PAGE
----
o Etruscan Tomb (Corneto-Tarquinia)
o Necropolis Cerveteri
- Roman Architecture (please take note of the form, plan and parts)
o Forums
 Forum Romanum
 Imperial Forums
 Rorum of Trajan
o Rectangular Temples
 Temple of Fortuna, Virilis, Rome
 Temple of Mars, Ultor Rome
 Temple of Concord, Rome
 Temple of Castor and Pollux, Rome
 Maison Carree,Nimes
 Temple of Diana, Nimes
 Temple of Antoninus and Faustina
 Temple of Saturn, Rome
 Temple of Jupiter, Baalbek
 Temple of Bacchus
 Temple of Vespasian, Rome
o Circular and Polygonal Temples
 Temple of Vesta, Rome
 Temple of Vesta, Tivoli
 Temple of Portunus, Rome
 Pantheon, Rome
o Basilicas
 Basilica of Trajan, Rome
o Thermae
 Thermae of Caracalla
o Circuses
o Tombs
 Monumental
 Mausoleum of Augustus
 Coemeteria
 Loculi
 Columbaria
o Triumphal Arches
 Arch of Titus, Rome
 Arch of Constantine, Rome
o Town Gateways and Archways
 Porte S. Andre
o Roman Houses
 Domus
 House of Augustus
 House of Pansa, Pompeii
 Villa
 Insula
o Aqueducts
 Segovia Aqueducts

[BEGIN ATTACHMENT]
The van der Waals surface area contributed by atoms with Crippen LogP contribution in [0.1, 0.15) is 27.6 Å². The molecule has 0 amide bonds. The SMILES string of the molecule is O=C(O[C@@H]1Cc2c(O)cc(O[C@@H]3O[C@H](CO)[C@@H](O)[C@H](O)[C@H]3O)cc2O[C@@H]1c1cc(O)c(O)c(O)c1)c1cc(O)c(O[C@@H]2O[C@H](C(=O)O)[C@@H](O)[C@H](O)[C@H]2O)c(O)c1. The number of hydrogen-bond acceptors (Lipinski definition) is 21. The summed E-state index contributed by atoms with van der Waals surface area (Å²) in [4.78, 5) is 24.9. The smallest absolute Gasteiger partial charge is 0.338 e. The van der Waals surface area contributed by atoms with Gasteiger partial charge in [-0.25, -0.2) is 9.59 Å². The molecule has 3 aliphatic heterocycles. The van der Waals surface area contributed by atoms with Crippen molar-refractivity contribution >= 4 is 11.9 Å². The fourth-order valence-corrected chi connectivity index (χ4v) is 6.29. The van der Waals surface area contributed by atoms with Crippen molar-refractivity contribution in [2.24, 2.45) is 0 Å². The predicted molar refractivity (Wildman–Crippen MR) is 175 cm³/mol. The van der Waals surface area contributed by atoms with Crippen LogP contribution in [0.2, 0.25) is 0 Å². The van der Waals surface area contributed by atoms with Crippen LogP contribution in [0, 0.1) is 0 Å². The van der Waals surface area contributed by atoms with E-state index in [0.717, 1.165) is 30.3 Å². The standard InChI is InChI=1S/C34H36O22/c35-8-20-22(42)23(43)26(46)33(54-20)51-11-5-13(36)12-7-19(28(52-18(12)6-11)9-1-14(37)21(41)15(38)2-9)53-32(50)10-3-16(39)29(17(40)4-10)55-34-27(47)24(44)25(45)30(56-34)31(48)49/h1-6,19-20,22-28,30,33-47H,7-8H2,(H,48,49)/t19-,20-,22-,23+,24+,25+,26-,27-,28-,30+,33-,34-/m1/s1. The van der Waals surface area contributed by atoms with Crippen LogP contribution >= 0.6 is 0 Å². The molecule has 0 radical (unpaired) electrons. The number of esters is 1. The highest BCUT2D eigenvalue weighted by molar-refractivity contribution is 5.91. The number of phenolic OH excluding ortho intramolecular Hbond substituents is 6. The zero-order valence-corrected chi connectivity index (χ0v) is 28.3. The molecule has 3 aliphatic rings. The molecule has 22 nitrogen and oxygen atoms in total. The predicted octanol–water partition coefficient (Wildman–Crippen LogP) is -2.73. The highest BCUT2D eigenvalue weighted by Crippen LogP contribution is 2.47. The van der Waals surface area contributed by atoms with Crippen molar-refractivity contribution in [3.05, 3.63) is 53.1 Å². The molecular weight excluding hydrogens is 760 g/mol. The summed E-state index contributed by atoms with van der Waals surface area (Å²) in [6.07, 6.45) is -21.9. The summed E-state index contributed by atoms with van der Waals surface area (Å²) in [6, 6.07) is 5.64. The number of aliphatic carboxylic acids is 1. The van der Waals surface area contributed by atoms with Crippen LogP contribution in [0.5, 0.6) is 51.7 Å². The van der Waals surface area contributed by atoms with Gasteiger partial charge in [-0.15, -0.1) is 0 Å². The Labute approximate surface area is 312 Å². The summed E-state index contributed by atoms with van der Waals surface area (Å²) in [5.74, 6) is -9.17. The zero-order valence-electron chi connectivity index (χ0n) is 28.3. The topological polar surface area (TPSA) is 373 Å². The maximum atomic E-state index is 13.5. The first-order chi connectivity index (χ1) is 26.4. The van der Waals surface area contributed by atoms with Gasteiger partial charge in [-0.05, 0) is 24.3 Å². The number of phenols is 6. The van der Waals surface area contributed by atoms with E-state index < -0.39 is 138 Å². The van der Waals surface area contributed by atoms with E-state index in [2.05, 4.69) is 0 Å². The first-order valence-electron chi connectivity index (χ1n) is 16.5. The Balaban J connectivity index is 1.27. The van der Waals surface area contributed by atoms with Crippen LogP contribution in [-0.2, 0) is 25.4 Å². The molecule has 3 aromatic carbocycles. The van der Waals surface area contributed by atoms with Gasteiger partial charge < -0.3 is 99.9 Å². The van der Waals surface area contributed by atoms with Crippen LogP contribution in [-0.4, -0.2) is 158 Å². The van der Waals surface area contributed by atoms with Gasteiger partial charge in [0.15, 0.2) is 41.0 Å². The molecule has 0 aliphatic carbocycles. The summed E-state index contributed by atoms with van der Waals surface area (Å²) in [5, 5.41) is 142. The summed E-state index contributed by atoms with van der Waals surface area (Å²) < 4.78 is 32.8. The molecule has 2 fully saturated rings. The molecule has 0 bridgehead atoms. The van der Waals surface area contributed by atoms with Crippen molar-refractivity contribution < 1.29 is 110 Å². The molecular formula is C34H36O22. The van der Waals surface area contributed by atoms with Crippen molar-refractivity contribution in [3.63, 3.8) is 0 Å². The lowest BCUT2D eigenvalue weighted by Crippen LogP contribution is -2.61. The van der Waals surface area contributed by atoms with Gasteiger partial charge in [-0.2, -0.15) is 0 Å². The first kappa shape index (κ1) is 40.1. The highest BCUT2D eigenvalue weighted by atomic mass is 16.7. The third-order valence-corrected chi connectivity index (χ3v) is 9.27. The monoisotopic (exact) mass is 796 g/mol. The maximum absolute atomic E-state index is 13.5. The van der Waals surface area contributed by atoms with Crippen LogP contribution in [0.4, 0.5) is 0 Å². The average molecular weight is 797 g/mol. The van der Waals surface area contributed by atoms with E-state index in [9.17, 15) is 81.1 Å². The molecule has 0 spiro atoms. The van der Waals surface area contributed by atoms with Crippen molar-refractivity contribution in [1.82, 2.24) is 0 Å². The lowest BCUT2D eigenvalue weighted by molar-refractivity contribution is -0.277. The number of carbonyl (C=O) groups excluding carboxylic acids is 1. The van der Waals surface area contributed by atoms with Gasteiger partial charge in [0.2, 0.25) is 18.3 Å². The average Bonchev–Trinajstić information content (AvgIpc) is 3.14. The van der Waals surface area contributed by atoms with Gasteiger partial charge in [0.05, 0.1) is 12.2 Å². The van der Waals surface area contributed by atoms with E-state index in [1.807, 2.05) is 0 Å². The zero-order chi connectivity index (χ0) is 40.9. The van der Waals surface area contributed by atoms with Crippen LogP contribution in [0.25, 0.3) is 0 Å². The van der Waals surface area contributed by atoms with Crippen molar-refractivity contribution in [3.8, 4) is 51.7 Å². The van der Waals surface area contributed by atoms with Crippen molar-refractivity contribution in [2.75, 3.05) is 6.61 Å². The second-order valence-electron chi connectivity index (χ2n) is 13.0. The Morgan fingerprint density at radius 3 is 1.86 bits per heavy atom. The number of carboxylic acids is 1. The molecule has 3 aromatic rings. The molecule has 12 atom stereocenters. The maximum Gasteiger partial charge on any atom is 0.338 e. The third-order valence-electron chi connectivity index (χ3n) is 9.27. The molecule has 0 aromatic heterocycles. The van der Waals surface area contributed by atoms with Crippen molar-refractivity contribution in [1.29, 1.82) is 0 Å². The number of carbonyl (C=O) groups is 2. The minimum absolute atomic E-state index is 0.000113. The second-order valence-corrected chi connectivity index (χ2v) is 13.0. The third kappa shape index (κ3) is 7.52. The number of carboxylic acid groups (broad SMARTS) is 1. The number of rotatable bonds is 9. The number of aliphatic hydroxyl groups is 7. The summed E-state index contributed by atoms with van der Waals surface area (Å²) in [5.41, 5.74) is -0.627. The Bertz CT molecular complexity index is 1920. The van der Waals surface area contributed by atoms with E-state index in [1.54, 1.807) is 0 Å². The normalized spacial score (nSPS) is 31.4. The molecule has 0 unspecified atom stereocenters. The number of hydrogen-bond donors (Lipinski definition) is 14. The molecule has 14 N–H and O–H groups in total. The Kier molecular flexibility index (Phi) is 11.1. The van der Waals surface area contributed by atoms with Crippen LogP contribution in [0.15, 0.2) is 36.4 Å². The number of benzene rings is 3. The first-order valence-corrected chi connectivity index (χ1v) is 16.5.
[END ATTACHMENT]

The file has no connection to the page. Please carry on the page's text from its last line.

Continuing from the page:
 Pont du Gard, Nimes, France
 Bridge of Augustus, Rimini
4. Terminologies/ Significant sub-topic groupings
- Dais, nave, apse (parts of Basilica)
- Cella
- Velarium
- Mast
- Loculi
- Keystone
- Soffit
- Spandrel
- Quadriga
- Peristyle
- Atrium
- Complovium
- Prothyrum
- Impluvium
- Lean
- Tablinium
- Fauces
- Triclinium
- Cubiculum
- Oecus
- Mosaic
- Fresco

PART 7. Early Christian Architecture (313-800 BC)
1. Influences
- Geographical
o Christianity had its birth in Judea, an eastern province of the Roman Empire… and
was naturally carried by St. Peter, St. Paul and other missionaries to Rome, as the
center of the world-empire.
o In spite of opposition and persecution, the new religion took root and grew until it
became strong enough to become recognized universal religion of the whole Roman
o Early Christian architecture in Rome was influenced by existing Roman art.
- Geological (this may be enough as a reviewer)
o Geological influences maybe said to have acted indirectly rather than directly on
early Christian architecture, for the ruins of Roman buildings often provided quarry
where materials were obtained.
o The influenced style, both as a regards to construction and decoration, for columns
and other architectural features as well as fine sculptures and mosaics from older
buildings were worked into basilican churches of the new faith.